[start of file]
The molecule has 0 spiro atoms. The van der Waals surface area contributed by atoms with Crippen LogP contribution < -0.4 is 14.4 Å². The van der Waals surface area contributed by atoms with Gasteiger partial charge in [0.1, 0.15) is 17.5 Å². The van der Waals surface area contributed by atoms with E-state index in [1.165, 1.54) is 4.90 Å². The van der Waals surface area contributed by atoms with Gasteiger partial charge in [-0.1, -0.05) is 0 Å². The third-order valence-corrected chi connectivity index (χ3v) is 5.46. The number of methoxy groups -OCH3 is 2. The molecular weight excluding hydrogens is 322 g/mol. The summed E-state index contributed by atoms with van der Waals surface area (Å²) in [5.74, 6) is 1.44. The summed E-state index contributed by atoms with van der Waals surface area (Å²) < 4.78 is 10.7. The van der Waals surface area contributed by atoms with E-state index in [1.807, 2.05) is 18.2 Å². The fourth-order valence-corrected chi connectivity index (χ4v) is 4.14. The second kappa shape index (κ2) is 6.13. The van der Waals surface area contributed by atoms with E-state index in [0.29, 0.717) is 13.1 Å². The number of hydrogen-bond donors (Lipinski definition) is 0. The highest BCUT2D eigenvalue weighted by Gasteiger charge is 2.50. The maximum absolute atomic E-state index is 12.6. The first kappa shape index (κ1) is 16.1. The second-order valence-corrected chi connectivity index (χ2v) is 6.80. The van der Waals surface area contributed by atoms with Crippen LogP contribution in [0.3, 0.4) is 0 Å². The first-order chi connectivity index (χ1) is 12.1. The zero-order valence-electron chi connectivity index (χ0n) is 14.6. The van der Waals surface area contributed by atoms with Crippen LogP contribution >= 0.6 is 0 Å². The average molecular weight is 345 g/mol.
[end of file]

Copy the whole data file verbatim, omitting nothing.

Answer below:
The molecule has 0 spiro atoms. The van der Waals surface area contributed by atoms with Crippen LogP contribution < -0.4 is 14.4 Å². The van der Waals surface area contributed by atoms with Gasteiger partial charge in [0.1, 0.15) is 17.5 Å². The van der Waals surface area contributed by atoms with E-state index in [1.165, 1.54) is 4.90 Å². The van der Waals surface area contributed by atoms with Gasteiger partial charge in [-0.1, -0.05) is 0 Å². The third-order valence-corrected chi connectivity index (χ3v) is 5.46. The number of methoxy groups -OCH3 is 2. The molecular weight excluding hydrogens is 322 g/mol. The summed E-state index contributed by atoms with van der Waals surface area (Å²) in [5.74, 6) is 1.44. The summed E-state index contributed by atoms with van der Waals surface area (Å²) < 4.78 is 10.7. The van der Waals surface area contributed by atoms with E-state index in [1.807, 2.05) is 18.2 Å². The fourth-order valence-corrected chi connectivity index (χ4v) is 4.14. The second kappa shape index (κ2) is 6.13. The van der Waals surface area contributed by atoms with E-state index in [0.29, 0.717) is 13.1 Å². The number of hydrogen-bond donors (Lipinski definition) is 0. The highest BCUT2D eigenvalue weighted by Gasteiger charge is 2.50. The maximum absolute atomic E-state index is 12.6. The first kappa shape index (κ1) is 16.1. The second-order valence-corrected chi connectivity index (χ2v) is 6.80. The van der Waals surface area contributed by atoms with Crippen LogP contribution in [0.3, 0.4) is 0 Å². The first-order chi connectivity index (χ1) is 12.1. The zero-order valence-electron chi connectivity index (χ0n) is 14.6. The van der Waals surface area contributed by atoms with Crippen LogP contribution >= 0.6 is 0 Å². The average molecular weight is 345 g/mol.